Which coverage rate indicates success?
The question we debated in Rotterdam is whether a coverage rate of 40-50% could be already considered as a good result. By and large, participants agreed; more fundamentally, the conversation then focused on the idea that the policy momentum in your province or in your country is the key trend to watch.
After the bulk of disappointing experiences with VHI, we know that if you reach such high levels of coverage, it probably means that you got all the preconditions right, including that ‘something has happened at community and governmental level’. We learnt that in Kwara, the high enrollment (and the decision to scale up the scheme) owes a lot to the personal leadership developed by the governor of the province (a medical doctor, by chance). In Ethiopia, there is strong commitment from the State apparatus which, among other things, materializes into household coercion by the local authorities (as the latter are the fiduciary channels of a social assistance scheme for the poorest, they are able to deduct the premium for the VHI from the allowance).
Evidence that “something seems to be happening” is probably the real issue about UHC and one of the key dimensions we should try to capture in our monitoring efforts.
For instance, we can apply this lens of ‘something happening’ to a fourth metric sometimes used to assess a health insurance scheme: the balance between revenue and expenditure. When I listened to the presentation on Ghana which is facing huge problems with financing its national health insurance, I leaned over to the French expert sitting next to me and half-jokingly said, “hey, it looks like France!”. The vice-ambassador of Ghana, also present in the room, acknowledged that the country is facing a big challenge, but confirmed that the country would not stop its national health insurance – the momentum remains strong and the policy is very high on the agenda of different political parties. So, as Agnès Soucat put it nicely at the wrap-up session, the difficulties met by Ghana are probably more a sign of maturity and momentum than an indication of failure: progress towards UHC typically brings new problems, bigger problems (as they tend to be at a larger scale), and more visible problems; in short, UHC progress puts pressure on your governance system. Looking like France is a compliment!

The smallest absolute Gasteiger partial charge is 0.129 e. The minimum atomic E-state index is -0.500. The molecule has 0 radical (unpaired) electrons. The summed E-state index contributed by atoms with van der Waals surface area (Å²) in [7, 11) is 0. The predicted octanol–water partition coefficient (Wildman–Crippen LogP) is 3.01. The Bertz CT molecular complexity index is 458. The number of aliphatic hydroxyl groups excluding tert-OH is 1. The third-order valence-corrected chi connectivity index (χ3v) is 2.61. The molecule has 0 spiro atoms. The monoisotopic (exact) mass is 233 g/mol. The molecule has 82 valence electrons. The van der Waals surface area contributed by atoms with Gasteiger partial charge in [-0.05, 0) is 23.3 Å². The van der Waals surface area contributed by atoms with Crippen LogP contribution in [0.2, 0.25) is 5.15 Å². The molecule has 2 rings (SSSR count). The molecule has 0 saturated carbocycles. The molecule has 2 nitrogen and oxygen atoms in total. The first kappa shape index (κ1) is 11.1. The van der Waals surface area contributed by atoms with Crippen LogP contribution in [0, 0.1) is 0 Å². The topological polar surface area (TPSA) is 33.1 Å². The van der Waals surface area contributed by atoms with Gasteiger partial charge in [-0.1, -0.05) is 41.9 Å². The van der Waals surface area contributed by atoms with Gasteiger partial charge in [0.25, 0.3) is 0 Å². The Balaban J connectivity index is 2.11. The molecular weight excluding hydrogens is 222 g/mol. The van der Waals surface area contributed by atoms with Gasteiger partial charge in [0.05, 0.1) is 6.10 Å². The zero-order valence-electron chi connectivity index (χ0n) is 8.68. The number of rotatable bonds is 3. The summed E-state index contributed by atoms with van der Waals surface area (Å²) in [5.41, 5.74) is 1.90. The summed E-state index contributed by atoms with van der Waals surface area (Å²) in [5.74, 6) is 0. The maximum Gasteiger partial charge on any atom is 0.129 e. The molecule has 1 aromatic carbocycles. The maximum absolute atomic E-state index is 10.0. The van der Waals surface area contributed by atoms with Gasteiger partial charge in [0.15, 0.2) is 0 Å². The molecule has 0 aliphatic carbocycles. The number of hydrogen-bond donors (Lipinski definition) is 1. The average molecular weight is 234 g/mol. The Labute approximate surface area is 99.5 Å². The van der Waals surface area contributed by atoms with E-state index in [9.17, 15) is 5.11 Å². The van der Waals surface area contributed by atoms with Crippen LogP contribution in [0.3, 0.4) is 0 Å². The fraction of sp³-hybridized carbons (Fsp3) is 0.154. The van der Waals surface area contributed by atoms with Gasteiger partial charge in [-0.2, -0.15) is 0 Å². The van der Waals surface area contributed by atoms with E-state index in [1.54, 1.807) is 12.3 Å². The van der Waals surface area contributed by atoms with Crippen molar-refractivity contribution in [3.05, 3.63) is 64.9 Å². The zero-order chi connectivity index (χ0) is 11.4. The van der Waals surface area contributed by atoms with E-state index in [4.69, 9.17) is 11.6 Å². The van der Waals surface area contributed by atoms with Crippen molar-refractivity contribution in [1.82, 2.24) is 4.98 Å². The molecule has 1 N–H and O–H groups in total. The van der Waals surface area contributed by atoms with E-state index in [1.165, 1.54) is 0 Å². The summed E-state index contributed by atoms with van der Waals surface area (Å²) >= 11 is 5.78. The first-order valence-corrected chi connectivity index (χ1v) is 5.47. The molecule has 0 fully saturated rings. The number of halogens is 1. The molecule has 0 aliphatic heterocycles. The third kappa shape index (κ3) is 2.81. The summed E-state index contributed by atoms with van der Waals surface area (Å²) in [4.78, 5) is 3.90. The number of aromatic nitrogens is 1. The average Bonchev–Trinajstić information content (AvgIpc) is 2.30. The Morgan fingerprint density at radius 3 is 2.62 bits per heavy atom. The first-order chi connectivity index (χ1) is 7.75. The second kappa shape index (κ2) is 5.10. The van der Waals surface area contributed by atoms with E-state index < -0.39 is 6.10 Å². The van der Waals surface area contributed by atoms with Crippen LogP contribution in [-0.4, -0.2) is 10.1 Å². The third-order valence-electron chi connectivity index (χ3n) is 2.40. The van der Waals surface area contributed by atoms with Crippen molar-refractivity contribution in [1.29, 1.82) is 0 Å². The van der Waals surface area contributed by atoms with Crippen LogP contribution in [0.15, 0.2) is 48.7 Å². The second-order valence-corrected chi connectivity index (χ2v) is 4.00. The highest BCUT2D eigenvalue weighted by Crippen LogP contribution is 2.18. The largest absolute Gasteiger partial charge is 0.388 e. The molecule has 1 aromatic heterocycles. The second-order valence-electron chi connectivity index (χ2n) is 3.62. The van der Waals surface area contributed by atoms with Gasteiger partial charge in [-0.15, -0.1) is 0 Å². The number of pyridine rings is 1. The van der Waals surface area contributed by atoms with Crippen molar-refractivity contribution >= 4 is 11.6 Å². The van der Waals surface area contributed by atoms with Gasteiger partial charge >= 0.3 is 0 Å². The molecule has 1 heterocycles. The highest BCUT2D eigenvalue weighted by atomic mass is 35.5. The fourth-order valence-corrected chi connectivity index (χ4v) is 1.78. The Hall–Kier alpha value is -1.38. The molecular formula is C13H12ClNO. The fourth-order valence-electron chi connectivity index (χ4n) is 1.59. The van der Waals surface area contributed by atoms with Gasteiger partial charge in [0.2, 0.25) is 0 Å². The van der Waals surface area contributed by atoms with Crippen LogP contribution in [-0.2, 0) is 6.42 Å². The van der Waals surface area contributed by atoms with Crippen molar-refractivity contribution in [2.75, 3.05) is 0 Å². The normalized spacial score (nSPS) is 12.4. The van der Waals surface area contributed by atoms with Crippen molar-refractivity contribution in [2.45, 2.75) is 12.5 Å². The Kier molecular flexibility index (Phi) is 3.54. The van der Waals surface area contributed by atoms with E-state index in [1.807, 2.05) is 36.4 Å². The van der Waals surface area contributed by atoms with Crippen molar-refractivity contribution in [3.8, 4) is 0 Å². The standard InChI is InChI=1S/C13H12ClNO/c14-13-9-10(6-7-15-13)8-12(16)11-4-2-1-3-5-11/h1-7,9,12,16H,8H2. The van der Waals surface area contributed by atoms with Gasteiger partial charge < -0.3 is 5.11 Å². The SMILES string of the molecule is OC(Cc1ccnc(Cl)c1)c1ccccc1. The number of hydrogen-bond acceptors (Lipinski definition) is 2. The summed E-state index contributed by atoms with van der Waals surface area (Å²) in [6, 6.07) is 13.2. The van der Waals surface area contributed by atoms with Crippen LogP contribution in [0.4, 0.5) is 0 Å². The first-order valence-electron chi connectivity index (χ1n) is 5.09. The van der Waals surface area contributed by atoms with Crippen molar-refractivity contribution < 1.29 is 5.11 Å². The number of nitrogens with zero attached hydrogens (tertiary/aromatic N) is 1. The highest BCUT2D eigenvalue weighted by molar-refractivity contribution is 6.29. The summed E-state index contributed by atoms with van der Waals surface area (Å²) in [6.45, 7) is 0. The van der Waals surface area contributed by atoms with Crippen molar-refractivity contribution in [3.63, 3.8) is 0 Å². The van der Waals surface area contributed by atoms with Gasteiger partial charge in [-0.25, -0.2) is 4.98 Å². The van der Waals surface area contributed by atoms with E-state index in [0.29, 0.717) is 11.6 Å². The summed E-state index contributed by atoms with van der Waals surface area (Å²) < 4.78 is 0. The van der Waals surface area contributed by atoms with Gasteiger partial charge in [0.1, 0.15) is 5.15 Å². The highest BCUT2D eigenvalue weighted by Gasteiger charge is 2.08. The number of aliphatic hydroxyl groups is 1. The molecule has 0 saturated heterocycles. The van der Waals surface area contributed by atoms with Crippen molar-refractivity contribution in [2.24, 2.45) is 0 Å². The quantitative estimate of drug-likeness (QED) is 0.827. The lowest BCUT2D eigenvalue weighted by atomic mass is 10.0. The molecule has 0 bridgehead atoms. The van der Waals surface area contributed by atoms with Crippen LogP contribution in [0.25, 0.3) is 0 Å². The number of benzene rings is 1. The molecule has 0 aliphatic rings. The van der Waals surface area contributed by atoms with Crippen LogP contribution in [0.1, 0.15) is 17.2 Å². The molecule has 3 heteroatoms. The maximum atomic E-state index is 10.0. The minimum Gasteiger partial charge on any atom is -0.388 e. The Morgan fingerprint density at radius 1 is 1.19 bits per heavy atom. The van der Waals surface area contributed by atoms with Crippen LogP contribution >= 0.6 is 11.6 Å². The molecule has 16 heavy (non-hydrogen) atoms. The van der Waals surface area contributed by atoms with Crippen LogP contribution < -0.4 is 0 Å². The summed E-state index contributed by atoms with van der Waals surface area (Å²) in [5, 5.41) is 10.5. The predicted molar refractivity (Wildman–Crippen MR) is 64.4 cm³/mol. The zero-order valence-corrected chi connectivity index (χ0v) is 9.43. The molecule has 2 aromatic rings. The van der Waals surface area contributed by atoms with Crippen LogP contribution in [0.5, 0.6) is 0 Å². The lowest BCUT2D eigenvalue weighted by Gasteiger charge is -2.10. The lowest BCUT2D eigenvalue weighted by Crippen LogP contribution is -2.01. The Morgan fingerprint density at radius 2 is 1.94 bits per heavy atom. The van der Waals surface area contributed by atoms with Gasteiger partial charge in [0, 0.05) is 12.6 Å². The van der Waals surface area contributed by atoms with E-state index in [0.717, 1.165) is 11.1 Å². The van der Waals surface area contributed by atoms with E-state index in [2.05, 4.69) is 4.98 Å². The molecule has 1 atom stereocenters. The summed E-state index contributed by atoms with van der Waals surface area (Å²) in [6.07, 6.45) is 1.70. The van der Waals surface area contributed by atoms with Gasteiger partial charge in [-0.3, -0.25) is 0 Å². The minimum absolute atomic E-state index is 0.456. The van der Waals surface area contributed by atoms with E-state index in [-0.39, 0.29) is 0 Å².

The link between UHC and governance
It is clear we touched upon an important issue in Rotterdam: the bidirectional link between governance and UHC. For instance, the Ethiopian case sparked a discussion on the fact that several VHI/CBHI schemes are in fact mandatory schemes. The need to make subscription compulsory seems to provide a premium to authoritarian states with a strong administrative apparatus.(1) But one could also argue, instead, that this premium is short term, as UHC is fundamentally about societal cohesion. To some extent, this echoes the question of the best developmental model: the Chinese one (one ruling party with strong economic growth) or the Indian one (a strong democracy with lower economic growth)? Important governance and development questions like these will never be far away as the UHC agenda is to be implemented in the coming years. And from this perspective, the high coverage rate achieved in Kwara could indeed be a major achievement, as Nigeria is probably less receptive to coercion (however, this is not saying much yet about the scalability of the strategy).
The more I interact with countries’ decision makers and other domestic stakeholders (mainly through the communities of practice nowadays), the more I believe that the current dominant international approach to UHC is far too technical. UHC can and should certainly be measured against some clear objectives, so we need reports like the one presented in New York last Friday. But they won’t suffice.
UHC will be a long journey and the process will be key. Of course, you must head in the right direction from the start, and you should be aware of path dependency. The key, however, is to kickstart the momentum and maintain it. If your ‘UHC system’ is in a learning mode (we will come back on this point later this year), and if your citizens reckon that UHC is a core component of the nation, like seems to be the case in Ghana now, you are most probably on the right track.
(1) Interestingly enough, China, Rwanda and the regional authorities involved in the Ethiopian pilot have all three (1) introduced performance indicators to measure the performance of their local administrative authorities and (2) incorporated the ‘insurance enrolment rate’ as one of the indicators for this yardstick evaluation.